A former United States envoy has asked Turkey to explain why Abu Bakr al-Baghdadi, the fugitive leader of the Islamic State (ISIS) who recently died during a US military raid in northwestern Syria was found just a few miles from the country’s border.
“Last night, the US brought the world’s number one terrorist leader to justice. Abu Bakr al-Baghdadi is dead,” US President Donald Trump said on Sunday, announcing that the ISIS leader killed himself during a US raid a day earlier.
Brett McGurk, a former special presidential envoy for the global coalition to defeat ISIS, argued in an op-ed in the Washington Post on Sunday that Turkey has to explain why Baghdadi’s body was found a few miles from the Turkish border in northwestern Syria, instead of eastern Syria or western Iraq.
“Baghdadi was found not in his traditional areas of eastern Syria or western Iraq, but rather in northwestern Syria … in Idlib province, which has been protected by a dozen Turkish military outposts since early 2018,” McGurk wrote.
Underlining that most of the nearly 40,000 foreign fighters that flooded Syria during its civil war “came through Turkey” into northwestern Syria, said it is “telling” that the US chose to launch the raid from miles away in Iraq, rather than using the facilities of its NATO ally just across the border.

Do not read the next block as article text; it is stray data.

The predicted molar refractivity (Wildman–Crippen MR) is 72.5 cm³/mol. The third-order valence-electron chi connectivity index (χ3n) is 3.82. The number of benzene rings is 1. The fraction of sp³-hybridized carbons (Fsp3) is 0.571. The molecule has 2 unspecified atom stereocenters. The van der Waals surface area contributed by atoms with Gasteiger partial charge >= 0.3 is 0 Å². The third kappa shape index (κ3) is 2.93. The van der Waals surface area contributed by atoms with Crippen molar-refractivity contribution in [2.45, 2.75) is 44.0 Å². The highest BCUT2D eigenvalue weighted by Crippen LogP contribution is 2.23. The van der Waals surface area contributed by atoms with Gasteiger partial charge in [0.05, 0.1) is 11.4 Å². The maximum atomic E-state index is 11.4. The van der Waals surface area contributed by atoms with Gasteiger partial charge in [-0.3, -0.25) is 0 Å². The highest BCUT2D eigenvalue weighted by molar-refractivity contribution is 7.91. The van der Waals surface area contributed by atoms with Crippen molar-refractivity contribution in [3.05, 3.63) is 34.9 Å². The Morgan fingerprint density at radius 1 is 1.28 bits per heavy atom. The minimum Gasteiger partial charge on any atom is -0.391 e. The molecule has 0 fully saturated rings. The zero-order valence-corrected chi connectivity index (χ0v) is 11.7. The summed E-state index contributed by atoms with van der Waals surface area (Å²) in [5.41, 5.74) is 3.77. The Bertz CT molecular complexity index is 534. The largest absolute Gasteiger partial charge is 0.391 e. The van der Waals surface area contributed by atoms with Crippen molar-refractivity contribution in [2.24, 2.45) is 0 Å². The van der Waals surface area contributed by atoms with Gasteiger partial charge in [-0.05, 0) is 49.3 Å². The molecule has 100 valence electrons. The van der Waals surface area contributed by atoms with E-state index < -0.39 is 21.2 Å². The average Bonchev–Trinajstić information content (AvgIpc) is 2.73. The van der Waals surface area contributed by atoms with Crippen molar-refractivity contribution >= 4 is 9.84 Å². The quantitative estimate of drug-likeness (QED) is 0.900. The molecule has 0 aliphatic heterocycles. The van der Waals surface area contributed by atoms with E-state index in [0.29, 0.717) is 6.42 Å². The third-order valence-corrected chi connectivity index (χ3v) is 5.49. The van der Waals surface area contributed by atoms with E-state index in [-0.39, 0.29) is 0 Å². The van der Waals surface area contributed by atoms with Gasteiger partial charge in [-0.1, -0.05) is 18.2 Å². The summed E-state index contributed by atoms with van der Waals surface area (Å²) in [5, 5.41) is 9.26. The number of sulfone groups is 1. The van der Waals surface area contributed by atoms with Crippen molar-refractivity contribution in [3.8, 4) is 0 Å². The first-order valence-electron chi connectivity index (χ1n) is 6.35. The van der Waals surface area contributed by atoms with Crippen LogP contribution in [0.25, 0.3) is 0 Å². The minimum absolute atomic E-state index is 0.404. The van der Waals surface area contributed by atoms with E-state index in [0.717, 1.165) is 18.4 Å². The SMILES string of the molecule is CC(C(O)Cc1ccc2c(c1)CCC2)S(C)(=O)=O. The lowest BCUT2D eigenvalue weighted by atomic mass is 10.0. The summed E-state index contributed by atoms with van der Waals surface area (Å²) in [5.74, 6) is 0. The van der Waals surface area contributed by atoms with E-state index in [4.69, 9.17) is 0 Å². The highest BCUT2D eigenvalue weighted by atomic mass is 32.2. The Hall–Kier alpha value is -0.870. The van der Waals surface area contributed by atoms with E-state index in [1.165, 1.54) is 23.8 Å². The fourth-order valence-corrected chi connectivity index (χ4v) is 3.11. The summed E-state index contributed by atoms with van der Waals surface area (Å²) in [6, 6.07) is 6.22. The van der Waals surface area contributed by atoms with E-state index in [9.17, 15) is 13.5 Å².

“The US also reportedly did not notify Turkey of the raid except when our forces came close to its borders, the same notification we would have provided to adversaries such as Russia and Syria,” McGurk stated.
The former envoy held forth that Idlib, the last stronghold of rebels against Syrian President Bashar al-Assad, has become “the world’s largest terrorist haven.”
“It is largely controlled by al-Qaeda’s formal affiliate in Syria, which is sustained by cross-border trade and enjoys symbiotic relationships with Turkey-backed opposition groups. Now we know the area was hospitable enough for the world’s most-wanted terrorist to camp out with his extended family,” he continued.
“This would be the perfect time to … act on what is likely a trove of intelligence pulled from the Baghdadi compound. … But our abrupt pullout from Syria will make it harder to act on this information,” he also noted.
McGurk had harshly criticized Trump’s decision to withdraw US troops from the Syria-Turkey border, which cleared the way for Ankara to launch an offensive in northeastern Syria on October 9 that targeted Syrian Kurdish fighters who were important US allies in the war against ISIS.
The Kurdish-led Syrian Democratic Forces (SDF) controlling important areas in the region along with prisons holding the ISIS fighters, recently alleged that hundreds of foreigners linked to ISIS fled during Turkish shelling as part of the country’s recently launched military operation.